Post-Election Beatitudes

What follows is not a statement of political preference – although with little effort one could easily determine my ideology. Nor is this a kumbaya-just-come-to-Jesus plea by someone without convictions who just needs a hug. Nor is it a milk-toast acquiescence to fatalistic non-action. This is a simple exhortation for us to stop living from our heads, perhaps even our hearts.

It is an invitation for us all to rediscover ourselves. Our souls.

Anyone within spitting distance of social media the past few weeks, uh, months…well, years actually, has had to endure the cage match that has become political discourse in this country. Chances are you jumped in to scrap on occasion as well. Come on, admit it, doesn’t it feel positively cathartic to drop your well-reasoned, deftly-articulated, bulletproof opinions into the foxhole and then run back and wait for the barrage of new disciples? 

I confess, despite self-promises to the contrary, I too have sparred from time to time online. I too have seen what you have seen – a massive groundswell of support and teary-eyed repentance because someone, namely me, finally spoke the truth.

Yeah, that’s what happened.

Actually, I merely added to the carnage of dry bones philosophizing in the desert of ignorance, that welcomed a never ending explosion of verbal piranha-ism. There was no change whatsoever in anyone’s beliefs. Ever. And, if anything I walked away inwardly disheveled and outwardly grumpy. No one gained anything at all from the exchange, least of all me. My soul was tattered and, worse still, I was beset by a deepening sense of guilt for having added to the seething Gehenna that is Facebook politics. The Twitterisms of twattle. I bred dissension rather than being an instrument of peace (thank you Saint Francis).  

Now that the exhausting (and tellingly self-important) process that is the American election cycle has come to an end, I have peace. Oddly. I think it’s a bit like getting a needle at the doctor’s office. The waiting is always the worst part. Well, usually. We’ve endured a two and a half year drum roll, waiting to hear the fat lady sing after the failed attempt to shoot someone out of a cannon.

We can easily get stuck between the clarion call of a golden era, hiding somewhere in our not-so-distant past. Or, we become dilettantes of some visionary Utopia yet to be unveiled. Either way, we miss the sweetness of this moment.

This sound. That smile.

This smell. That embrace.

This possibility. That touch.

This challenge. That kiss.

Listen, I’m not happy that Donald Trump is our President. I’m not happy that almost half the population didn’t even bother to vote. I’m not happy with the entire political process in this country. I’m not happy with the deep divisions that exist among us.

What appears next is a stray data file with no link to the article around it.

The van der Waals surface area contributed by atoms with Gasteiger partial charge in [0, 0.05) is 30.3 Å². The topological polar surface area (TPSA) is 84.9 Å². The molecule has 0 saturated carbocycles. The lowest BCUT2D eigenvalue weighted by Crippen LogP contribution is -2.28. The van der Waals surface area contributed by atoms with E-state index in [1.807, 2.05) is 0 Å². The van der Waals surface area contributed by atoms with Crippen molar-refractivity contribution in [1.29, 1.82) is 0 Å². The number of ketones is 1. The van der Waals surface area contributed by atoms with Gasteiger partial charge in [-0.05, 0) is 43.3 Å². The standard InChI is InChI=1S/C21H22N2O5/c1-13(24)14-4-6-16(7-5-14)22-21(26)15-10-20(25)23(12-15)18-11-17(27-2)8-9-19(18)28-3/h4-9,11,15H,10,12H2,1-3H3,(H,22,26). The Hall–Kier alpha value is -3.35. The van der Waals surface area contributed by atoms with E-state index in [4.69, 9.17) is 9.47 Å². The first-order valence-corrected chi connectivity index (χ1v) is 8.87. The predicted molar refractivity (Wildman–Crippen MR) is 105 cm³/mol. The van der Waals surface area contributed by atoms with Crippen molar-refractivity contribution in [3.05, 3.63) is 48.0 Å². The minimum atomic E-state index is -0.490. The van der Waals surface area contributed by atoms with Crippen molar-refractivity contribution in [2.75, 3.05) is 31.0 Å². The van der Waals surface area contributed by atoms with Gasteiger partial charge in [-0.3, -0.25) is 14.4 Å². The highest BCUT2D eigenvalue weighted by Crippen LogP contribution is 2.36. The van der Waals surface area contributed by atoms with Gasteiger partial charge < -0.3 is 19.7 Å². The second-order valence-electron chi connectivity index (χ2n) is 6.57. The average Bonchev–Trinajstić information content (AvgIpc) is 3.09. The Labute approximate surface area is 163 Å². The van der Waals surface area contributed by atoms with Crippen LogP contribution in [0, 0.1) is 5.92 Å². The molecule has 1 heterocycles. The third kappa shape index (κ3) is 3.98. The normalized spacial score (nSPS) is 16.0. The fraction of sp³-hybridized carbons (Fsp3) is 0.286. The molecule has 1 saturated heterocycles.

But, I am in fact, happy. Or, in faith language, I’m blessed. I have peace in the aftermath. It is the unquantifiable peace of Christ, whose love is so much stronger than our naïve opinions and murky thoughts.

So, here I share my personal Beatitudes for the coming days of uncertainty, safe in the knowledge that I need neither knowledge nor safety nor certainty, to be blessed.

Dear friends, will you join me in pursuing such blessing?


Blessed is the one who awoke to draw breath for another day.

Blessed is the one who sees him/herself in the eyes of another. 

Blessed is the one who appreciates the dare of morning and the hush of night. 

Blessed is the one who finds solace in the laughter of children.

Blessed is the one who finds wisdom in the presence of elders.

Blessed is the one who cannot find hatred within, no matter who sits in power.

Blessed is the one whose speech is poetry, whose work is homily, whose life is liturgy.

Blessed is the one who sees past the surface to find the goodness in things.

Blessed is the one whose trust isn’t in flag, policy, or party – but in the Christ of love. 

Blessed is the one.

Blessed is. 



Prayers at YCC.JPG
Lighting candles of healing, hope, and unity at Yakima Covenant Church (November 13, 2016)


4 thoughts on “Post-Election Beatitudes

  1. Judith King

    Thoughtful, honest and true. Thank you. And with gratitude too for your contemporary version of the Beatitudes. I especially liked the speech/poetry; work/homily; life/liturgy one! Again, thank you.

    Liked by 2 people

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